I have a difficult history with Boff. I thought that his wooing of the East London Mosque was a bad judgement call, and what he thought of my own judgement is probably unprintable. Until very recently, my impression was that he is a showman with a nice line in jokes and quirky views on policy – no more, no less. But I was reminded on checking that he has put in for the nomination no fewer than three times already, coming second twice – including last time.
These persistent good showings have happened for a reason and, during the course of this campaign, I may finally have clocked what it is. Boff is very experienced and knowledgable indeed, and a real love and enthusiasm for London somehow shines through him. His style is outsiderish, but he has led a council, Hillingdon, and is Leader of the Conservative Group on the London Assembly: you don’t get to do either if you can’t work with people.
The manifestos of all four candidates dig deep, but Boff’s ranges amazingly wide. His motto seems to be the old Latin tag: nothing human is alien to me. He wants to see cannabis possession decriminalised, managed areas for street prostitution, restrictions on new building height, the giving away of some public land. You may dismiss some of this as mere mouthing-off. But he has a solidly worked-out rationale for each policy. I’m impressed by the catholicity of his interests.
And I love his insistence, like that of the hero in the The Man Who Was Thursday, that transport should be boring. Quite so! What we want from it is to get from A to B. But look at how carefully he has thought through how lower fares might happen. This is characteristic of how he digs into the detail. Of all the candidates, it seems to me that the freethinking, freewheeling Boff would do the most to transform perceptions of the party. I am seized by a compulsive desire to see him as Mayor of London.
Goldsmith is very like Boff in one important way and rather unlike him in another. The former is that he is his own man. The latter is that he is better known among the public, or so we’re told. What for? Principally, surely, for being rich, independent-minded and green. The first is not an insuperable obstacle to electoral success. The second is a decided plus – one that both the present Mayor and his predecessor both also possessed. And the third will matter next May.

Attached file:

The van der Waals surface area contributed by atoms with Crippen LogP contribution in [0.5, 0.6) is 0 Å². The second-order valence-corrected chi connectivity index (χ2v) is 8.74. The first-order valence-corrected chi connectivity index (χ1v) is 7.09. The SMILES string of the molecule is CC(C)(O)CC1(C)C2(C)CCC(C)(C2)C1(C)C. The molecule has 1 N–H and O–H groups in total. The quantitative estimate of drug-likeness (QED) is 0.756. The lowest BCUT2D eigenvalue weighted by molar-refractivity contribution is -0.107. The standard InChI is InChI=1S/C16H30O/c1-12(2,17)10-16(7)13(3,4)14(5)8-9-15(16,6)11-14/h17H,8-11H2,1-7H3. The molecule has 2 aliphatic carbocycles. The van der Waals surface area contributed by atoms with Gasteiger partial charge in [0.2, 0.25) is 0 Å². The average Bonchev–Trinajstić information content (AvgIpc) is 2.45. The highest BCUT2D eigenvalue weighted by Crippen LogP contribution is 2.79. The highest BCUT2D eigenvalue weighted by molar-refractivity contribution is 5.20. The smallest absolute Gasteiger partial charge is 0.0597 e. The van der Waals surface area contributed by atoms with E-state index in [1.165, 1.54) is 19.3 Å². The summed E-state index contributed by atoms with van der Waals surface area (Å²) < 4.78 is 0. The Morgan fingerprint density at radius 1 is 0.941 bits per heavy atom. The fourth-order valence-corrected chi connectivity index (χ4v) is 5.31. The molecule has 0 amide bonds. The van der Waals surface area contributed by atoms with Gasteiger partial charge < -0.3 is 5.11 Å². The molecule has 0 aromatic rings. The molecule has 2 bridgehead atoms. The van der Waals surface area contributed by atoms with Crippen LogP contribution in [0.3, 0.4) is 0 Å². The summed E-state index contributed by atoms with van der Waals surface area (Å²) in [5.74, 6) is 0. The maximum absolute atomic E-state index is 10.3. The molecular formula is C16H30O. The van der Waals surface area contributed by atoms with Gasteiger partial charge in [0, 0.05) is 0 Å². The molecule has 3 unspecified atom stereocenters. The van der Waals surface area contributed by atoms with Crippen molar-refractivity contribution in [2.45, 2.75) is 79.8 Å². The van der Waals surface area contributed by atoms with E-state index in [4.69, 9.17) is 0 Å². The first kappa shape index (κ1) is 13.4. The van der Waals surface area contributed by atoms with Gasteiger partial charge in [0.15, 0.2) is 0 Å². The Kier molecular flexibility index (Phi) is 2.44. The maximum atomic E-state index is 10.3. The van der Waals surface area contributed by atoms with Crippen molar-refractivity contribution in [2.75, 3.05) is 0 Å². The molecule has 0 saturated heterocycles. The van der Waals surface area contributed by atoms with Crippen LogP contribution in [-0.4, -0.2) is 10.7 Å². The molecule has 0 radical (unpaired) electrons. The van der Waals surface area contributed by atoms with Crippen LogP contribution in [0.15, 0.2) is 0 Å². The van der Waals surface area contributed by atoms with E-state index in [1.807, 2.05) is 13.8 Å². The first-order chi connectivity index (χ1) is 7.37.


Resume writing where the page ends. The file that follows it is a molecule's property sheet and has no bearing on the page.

London is much, much more than a Conservative-inclined outer suburban ring and a Labour-leaning inner city one. But this is none the less a serviceable prism through which to look forward to next year’s poll. The key to a Tory victory is a combination of high turnout in the suburbs and attracting swing voters in the core. Admittedly, none of the four candidates will have anything like Boris’s reach and range of appeal to poorer, white, working-class voters.
Like the other three, Goldsmith would pick up quite a bit of support among Indian-origin and Jewish voters. But he has a track record of appealing to younger, greenish, liberal-minded ones, of whom there are a lot in London. So, arguably, would Boff and perhaps Kamall, but mention of these others only returns us to the name recognition factor. The pollsters were wrong in May, but they say that it matters – and the selection, of course, will be decided by Open Primary, not Party members alone.
So I think it will and should be Goldsmith – and not only because of the calculation that name recognition plus demonstrable independence can overhaul Sadiq Khan, a standard Labour machine politician, among those key voters. In a way, Goldsmith is the good ghost of the Corbyn phenomenon: a hunger for authenticity, a certain rebelliousness, not towing a Party line. And he sticks to his guns – for example, over a hub airport, which he is the only one of the four to oppose in principle.
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This Euro-sceptic green romantic has been a stunning success in Richmond Park. His wider candidacy will be a risk, but it is one we should take – and, frankly, it will be a shock if the primary produces anyone else. If Goldsmith wins through, Kamall will presumably be unavailable to serve under him at City Hall. But I hope Greenhalgh stays on and that Boff gets a big policy post there, if he’s prepared to give up his position in the Conservative GLA group.